leaving eighteen dead and 100 Injured.
Police and Robbers Fight.
Chicago , June 22. In a pistol fight
between safeblowers and policemen ,
Patrolman William McGeohegan was
probably fatally Injured and John
Maloney , one of the cracksmen , was
wounded in the stomach and leg. Six
policemen answered the alarm of an
explosion In the butcher shop of
David Schantz in the stock yards dis
trict. Two men were trying to make-
their escape when the policemen ar
rived. McGeohegan rushed upon Ma
loney , both firing their revolvers rap
idly. Maloney was hit twice and the
tfficer received wounds la the right
arm and mouth. Maloney's compan
ion , who gave his name as John
O'Hern , was captured by the other of
ficers and beaten Into submission.
Failure at Philadelphia.
Philadelphia , June 22. The City
Trust and Deposit company , for years
rated amone the most reliable finan
cial Institutions In the community ,
closed Us doors and Albert Tabor , a
state bank examiner , was appointed
temporary receiver. The company will
liquidate and J. Hampton Moore , its
president , will probably be appointed
permanent receiver. The failure of
the company was the direct Issue of
the forgeries of the late Donjamin K.
Gasklll , the banker.
PRESIDENT APPROVES MOODY'S
COURSE IN SANTA FE CASE.
WANTS CONTEMPT PROCEEDINGS
Willing to Proceed Agnlrist Rnilron.l ,
but Not Agnnst ( Officers Personally.
Nothing to Connect Them Indlvidul *
ly Wlllv Violation of Law.
Washington , June 22. President
lloosevelt has taken occasion to ex-
pn ss himself In must positive dinm
complimentary of the Integrity and
ability of Paul Merion , former \lro
president of the Atchlsoli , Topoltn and
Kanla Ko Uallroad coinfTany , and now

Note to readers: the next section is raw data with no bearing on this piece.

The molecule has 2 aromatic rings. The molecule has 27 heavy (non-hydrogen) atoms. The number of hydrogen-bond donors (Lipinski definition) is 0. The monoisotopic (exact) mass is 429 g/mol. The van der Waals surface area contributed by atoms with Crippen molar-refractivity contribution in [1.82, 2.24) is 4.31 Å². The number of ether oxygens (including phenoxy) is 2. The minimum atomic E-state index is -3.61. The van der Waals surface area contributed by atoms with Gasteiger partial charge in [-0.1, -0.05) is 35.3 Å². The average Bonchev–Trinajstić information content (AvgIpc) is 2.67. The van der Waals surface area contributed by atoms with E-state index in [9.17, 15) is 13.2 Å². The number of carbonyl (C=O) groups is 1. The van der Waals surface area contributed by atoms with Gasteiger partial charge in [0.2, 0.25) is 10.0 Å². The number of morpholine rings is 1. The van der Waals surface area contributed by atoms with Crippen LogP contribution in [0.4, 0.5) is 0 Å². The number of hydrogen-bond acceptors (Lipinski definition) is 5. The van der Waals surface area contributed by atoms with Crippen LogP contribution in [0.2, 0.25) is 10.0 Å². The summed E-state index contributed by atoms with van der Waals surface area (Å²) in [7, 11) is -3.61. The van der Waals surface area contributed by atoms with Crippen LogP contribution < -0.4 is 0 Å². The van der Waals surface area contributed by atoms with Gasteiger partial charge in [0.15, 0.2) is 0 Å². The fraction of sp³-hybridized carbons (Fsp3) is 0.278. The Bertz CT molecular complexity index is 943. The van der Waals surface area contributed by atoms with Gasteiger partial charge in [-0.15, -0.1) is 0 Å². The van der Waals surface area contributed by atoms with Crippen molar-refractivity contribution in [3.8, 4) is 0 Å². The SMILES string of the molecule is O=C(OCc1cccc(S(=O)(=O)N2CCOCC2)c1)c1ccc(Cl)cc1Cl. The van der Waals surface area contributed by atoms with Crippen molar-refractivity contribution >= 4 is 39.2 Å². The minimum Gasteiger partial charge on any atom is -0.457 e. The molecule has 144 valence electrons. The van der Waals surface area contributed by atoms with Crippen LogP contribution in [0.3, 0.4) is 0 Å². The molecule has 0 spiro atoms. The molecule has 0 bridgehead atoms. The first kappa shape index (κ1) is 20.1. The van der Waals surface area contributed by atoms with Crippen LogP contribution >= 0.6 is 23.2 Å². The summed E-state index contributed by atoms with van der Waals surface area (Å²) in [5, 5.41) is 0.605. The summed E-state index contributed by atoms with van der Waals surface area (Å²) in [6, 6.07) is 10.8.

concluding his duties as secrelir ! > of
the navy , that he may amtunu * the
chairmanship of Hie board of dlii > 't-
ors of the Kqtlltable Life Aasur.mio
society of New York. These expics
shins are contained In two letters one
addressed to the attorney general and
the other to Mr. Morton. The letters
were made public by the ndmlulsira
tion , together with a number of oth
ers , which , taken together , show the
precise point nf dllTerenue between the
department of justice and Messrs.
Harmon and Juilson , who recently re
signed as special counsel for the gov
ernment In the rebate ease Involving
the Santa Fo road anil the Colorado
Fuel and Iron company. The sperial
counsel wished to bring contempt pro
ceedings against the olllcers of tlm
road , which would have Included Mr.
Morton. Their position was that the
testimony adduced before the Inter
state commerce comr ' < < slon estab
lished a violation of the court order
of March 25 , 1902 , restraining the com
pany from executliiB- any agreement
to transport Interstate traffic at rales
lower than the published tariff of the
road. This testimony , they contend
ed , constituted a prlnia facie case
against the officers of the road and